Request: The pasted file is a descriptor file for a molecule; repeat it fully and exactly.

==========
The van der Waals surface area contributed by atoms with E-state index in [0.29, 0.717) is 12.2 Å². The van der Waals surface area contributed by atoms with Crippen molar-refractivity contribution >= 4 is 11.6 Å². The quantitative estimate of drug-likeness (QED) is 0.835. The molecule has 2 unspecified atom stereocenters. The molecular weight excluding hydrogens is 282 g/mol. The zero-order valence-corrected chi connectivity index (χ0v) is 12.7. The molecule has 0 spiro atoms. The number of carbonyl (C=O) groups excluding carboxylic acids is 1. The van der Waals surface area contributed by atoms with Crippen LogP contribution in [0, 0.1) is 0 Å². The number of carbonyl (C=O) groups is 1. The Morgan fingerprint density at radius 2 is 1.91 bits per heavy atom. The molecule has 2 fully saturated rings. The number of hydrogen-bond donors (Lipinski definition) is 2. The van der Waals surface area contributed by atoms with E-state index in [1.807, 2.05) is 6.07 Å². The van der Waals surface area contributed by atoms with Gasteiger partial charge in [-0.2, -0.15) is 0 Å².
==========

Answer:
The van der Waals surface area contributed by atoms with E-state index in [0.29, 0.717) is 12.2 Å². The van der Waals surface area contributed by atoms with Crippen molar-refractivity contribution >= 4 is 11.6 Å². The quantitative estimate of drug-likeness (QED) is 0.835. The molecule has 2 unspecified atom stereocenters. The molecular weight excluding hydrogens is 282 g/mol. The zero-order valence-corrected chi connectivity index (χ0v) is 12.7. The molecule has 0 spiro atoms. The number of carbonyl (C=O) groups excluding carboxylic acids is 1. The van der Waals surface area contributed by atoms with Crippen LogP contribution in [0, 0.1) is 0 Å². The number of carbonyl (C=O) groups is 1. The Morgan fingerprint density at radius 2 is 1.91 bits per heavy atom. The molecule has 2 fully saturated rings. The number of hydrogen-bond donors (Lipinski definition) is 2. The van der Waals surface area contributed by atoms with E-state index in [1.807, 2.05) is 6.07 Å². The van der Waals surface area contributed by atoms with Gasteiger partial charge in [-0.2, -0.15) is 0 Å².